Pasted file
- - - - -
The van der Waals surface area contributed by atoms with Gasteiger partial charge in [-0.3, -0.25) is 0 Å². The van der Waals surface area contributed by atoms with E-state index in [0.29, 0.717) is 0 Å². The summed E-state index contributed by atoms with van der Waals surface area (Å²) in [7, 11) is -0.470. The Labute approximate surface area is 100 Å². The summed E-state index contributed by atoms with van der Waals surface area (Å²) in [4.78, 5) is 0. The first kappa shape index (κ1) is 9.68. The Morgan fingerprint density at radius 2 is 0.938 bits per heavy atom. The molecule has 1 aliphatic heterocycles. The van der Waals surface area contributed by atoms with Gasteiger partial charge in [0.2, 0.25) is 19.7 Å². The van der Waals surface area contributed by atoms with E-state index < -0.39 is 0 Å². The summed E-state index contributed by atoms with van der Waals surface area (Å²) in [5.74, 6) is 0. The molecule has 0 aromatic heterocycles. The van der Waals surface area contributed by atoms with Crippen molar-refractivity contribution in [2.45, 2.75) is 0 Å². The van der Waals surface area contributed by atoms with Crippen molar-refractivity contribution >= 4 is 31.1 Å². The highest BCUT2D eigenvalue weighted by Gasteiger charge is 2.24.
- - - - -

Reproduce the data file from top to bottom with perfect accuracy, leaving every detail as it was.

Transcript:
The van der Waals surface area contributed by atoms with Gasteiger partial charge in [-0.3, -0.25) is 0 Å². The van der Waals surface area contributed by atoms with E-state index in [0.29, 0.717) is 0 Å². The summed E-state index contributed by atoms with van der Waals surface area (Å²) in [7, 11) is -0.470. The Labute approximate surface area is 100 Å². The summed E-state index contributed by atoms with van der Waals surface area (Å²) in [4.78, 5) is 0. The first kappa shape index (κ1) is 9.68. The Morgan fingerprint density at radius 2 is 0.938 bits per heavy atom. The molecule has 1 aliphatic heterocycles. The van der Waals surface area contributed by atoms with Gasteiger partial charge in [0.2, 0.25) is 19.7 Å². The van der Waals surface area contributed by atoms with E-state index < -0.39 is 0 Å². The summed E-state index contributed by atoms with van der Waals surface area (Å²) in [5.74, 6) is 0. The molecule has 0 aromatic heterocycles. The van der Waals surface area contributed by atoms with Crippen molar-refractivity contribution in [2.45, 2.75) is 0 Å². The van der Waals surface area contributed by atoms with Crippen molar-refractivity contribution >= 4 is 31.1 Å². The highest BCUT2D eigenvalue weighted by Gasteiger charge is 2.24.